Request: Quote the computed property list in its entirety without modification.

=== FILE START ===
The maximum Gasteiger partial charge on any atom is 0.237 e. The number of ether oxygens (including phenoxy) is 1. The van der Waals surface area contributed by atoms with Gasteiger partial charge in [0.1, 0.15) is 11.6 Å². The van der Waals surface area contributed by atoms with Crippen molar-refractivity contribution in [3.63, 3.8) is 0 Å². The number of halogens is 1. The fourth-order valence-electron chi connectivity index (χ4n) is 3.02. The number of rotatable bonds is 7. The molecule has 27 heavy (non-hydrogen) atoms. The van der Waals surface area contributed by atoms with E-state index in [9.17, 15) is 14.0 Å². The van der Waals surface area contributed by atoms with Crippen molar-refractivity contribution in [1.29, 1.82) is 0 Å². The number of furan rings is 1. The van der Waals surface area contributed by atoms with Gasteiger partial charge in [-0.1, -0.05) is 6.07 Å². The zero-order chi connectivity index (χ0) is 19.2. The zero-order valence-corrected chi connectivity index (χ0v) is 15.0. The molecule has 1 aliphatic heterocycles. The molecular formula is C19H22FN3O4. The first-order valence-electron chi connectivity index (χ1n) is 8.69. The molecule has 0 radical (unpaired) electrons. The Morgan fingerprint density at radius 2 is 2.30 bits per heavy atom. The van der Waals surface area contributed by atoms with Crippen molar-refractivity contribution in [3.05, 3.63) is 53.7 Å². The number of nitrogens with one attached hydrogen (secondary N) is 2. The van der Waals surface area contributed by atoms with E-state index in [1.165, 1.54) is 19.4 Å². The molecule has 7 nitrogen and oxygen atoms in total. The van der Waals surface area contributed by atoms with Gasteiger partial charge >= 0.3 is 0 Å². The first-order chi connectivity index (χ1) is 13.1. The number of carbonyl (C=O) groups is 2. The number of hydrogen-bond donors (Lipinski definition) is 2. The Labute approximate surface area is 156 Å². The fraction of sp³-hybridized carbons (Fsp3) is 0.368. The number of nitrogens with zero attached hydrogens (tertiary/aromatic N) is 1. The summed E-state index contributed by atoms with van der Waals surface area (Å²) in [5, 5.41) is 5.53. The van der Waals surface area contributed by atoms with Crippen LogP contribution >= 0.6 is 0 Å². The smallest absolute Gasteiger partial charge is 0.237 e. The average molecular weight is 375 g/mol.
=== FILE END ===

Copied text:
The maximum Gasteiger partial charge on any atom is 0.237 e. The number of ether oxygens (including phenoxy) is 1. The van der Waals surface area contributed by atoms with Gasteiger partial charge in [0.1, 0.15) is 11.6 Å². The van der Waals surface area contributed by atoms with Crippen molar-refractivity contribution in [3.63, 3.8) is 0 Å². The number of halogens is 1. The fourth-order valence-electron chi connectivity index (χ4n) is 3.02. The number of rotatable bonds is 7. The molecule has 27 heavy (non-hydrogen) atoms. The van der Waals surface area contributed by atoms with E-state index in [9.17, 15) is 14.0 Å². The van der Waals surface area contributed by atoms with Crippen molar-refractivity contribution in [1.29, 1.82) is 0 Å². The number of furan rings is 1. The van der Waals surface area contributed by atoms with Gasteiger partial charge in [-0.1, -0.05) is 6.07 Å². The zero-order chi connectivity index (χ0) is 19.2. The zero-order valence-corrected chi connectivity index (χ0v) is 15.0. The molecule has 1 aliphatic heterocycles. The molecular formula is C19H22FN3O4. The first-order valence-electron chi connectivity index (χ1n) is 8.69. The molecule has 0 radical (unpaired) electrons. The Morgan fingerprint density at radius 2 is 2.30 bits per heavy atom. The van der Waals surface area contributed by atoms with Crippen molar-refractivity contribution in [3.05, 3.63) is 53.7 Å². The number of nitrogens with one attached hydrogen (secondary N) is 2. The van der Waals surface area contributed by atoms with E-state index in [1.165, 1.54) is 19.4 Å². The molecule has 7 nitrogen and oxygen atoms in total. The van der Waals surface area contributed by atoms with Gasteiger partial charge >= 0.3 is 0 Å². The first-order chi connectivity index (χ1) is 13.1. The number of carbonyl (C=O) groups is 2. The number of hydrogen-bond donors (Lipinski definition) is 2. The Labute approximate surface area is 156 Å². The fraction of sp³-hybridized carbons (Fsp3) is 0.368. The number of nitrogens with zero attached hydrogens (tertiary/aromatic N) is 1. The summed E-state index contributed by atoms with van der Waals surface area (Å²) in [5, 5.41) is 5.53. The van der Waals surface area contributed by atoms with Crippen LogP contribution >= 0.6 is 0 Å². The smallest absolute Gasteiger partial charge is 0.237 e. The average molecular weight is 375 g/mol.